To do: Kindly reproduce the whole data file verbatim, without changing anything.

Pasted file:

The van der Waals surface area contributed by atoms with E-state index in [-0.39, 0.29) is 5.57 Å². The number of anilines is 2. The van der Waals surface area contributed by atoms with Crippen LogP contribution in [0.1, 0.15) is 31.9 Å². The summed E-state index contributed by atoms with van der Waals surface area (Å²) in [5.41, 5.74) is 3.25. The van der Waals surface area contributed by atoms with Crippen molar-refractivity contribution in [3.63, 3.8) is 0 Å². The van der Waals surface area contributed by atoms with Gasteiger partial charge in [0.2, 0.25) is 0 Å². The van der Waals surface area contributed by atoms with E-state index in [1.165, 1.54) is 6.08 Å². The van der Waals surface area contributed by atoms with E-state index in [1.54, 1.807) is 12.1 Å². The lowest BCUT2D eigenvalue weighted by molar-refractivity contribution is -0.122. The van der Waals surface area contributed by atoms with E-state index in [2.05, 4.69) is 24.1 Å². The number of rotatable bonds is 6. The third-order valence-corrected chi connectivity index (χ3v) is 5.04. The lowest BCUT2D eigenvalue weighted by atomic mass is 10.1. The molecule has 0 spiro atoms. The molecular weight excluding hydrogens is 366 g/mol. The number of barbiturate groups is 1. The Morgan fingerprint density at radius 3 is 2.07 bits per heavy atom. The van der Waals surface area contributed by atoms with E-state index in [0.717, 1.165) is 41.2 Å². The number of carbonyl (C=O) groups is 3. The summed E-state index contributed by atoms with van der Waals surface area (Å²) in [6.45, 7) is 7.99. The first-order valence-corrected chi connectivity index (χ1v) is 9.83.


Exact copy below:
The van der Waals surface area contributed by atoms with E-state index in [-0.39, 0.29) is 5.57 Å². The number of anilines is 2. The van der Waals surface area contributed by atoms with Crippen LogP contribution in [0.1, 0.15) is 31.9 Å². The summed E-state index contributed by atoms with van der Waals surface area (Å²) in [5.41, 5.74) is 3.25. The van der Waals surface area contributed by atoms with Crippen molar-refractivity contribution in [3.63, 3.8) is 0 Å². The van der Waals surface area contributed by atoms with Gasteiger partial charge in [0.2, 0.25) is 0 Å². The van der Waals surface area contributed by atoms with E-state index in [1.165, 1.54) is 6.08 Å². The van der Waals surface area contributed by atoms with E-state index in [1.54, 1.807) is 12.1 Å². The lowest BCUT2D eigenvalue weighted by molar-refractivity contribution is -0.122. The van der Waals surface area contributed by atoms with E-state index in [2.05, 4.69) is 24.1 Å². The number of rotatable bonds is 6. The third-order valence-corrected chi connectivity index (χ3v) is 5.04. The lowest BCUT2D eigenvalue weighted by atomic mass is 10.1. The molecule has 0 spiro atoms. The molecular weight excluding hydrogens is 366 g/mol. The number of barbiturate groups is 1. The Morgan fingerprint density at radius 3 is 2.07 bits per heavy atom. The van der Waals surface area contributed by atoms with E-state index in [0.717, 1.165) is 41.2 Å². The number of carbonyl (C=O) groups is 3. The summed E-state index contributed by atoms with van der Waals surface area (Å²) in [6.45, 7) is 7.99. The first-order valence-corrected chi connectivity index (χ1v) is 9.83.